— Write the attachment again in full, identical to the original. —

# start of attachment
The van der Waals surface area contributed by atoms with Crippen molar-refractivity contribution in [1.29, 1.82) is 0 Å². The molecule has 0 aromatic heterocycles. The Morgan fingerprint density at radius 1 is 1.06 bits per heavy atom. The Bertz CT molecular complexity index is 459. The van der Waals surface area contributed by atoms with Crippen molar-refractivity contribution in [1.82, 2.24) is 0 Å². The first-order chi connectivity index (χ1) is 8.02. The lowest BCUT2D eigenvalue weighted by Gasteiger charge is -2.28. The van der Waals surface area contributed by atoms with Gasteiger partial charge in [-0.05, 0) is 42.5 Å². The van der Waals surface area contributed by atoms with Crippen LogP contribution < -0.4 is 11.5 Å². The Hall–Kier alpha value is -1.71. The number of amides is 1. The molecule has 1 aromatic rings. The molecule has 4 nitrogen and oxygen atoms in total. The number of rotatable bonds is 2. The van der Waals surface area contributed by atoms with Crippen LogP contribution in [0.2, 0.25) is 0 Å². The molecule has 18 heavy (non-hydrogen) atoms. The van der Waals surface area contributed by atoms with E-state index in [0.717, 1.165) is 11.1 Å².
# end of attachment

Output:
The van der Waals surface area contributed by atoms with Crippen molar-refractivity contribution in [1.29, 1.82) is 0 Å². The molecule has 0 aromatic heterocycles. The Morgan fingerprint density at radius 1 is 1.06 bits per heavy atom. The Bertz CT molecular complexity index is 459. The van der Waals surface area contributed by atoms with Crippen molar-refractivity contribution in [1.82, 2.24) is 0 Å². The first-order chi connectivity index (χ1) is 8.02. The lowest BCUT2D eigenvalue weighted by Gasteiger charge is -2.28. The van der Waals surface area contributed by atoms with Gasteiger partial charge in [-0.05, 0) is 42.5 Å². The van der Waals surface area contributed by atoms with Crippen LogP contribution < -0.4 is 11.5 Å². The Hall–Kier alpha value is -1.71. The number of amides is 1. The molecule has 1 aromatic rings. The molecule has 4 nitrogen and oxygen atoms in total. The number of rotatable bonds is 2. The van der Waals surface area contributed by atoms with Crippen LogP contribution in [0.2, 0.25) is 0 Å². The molecule has 18 heavy (non-hydrogen) atoms. The van der Waals surface area contributed by atoms with E-state index in [0.717, 1.165) is 11.1 Å².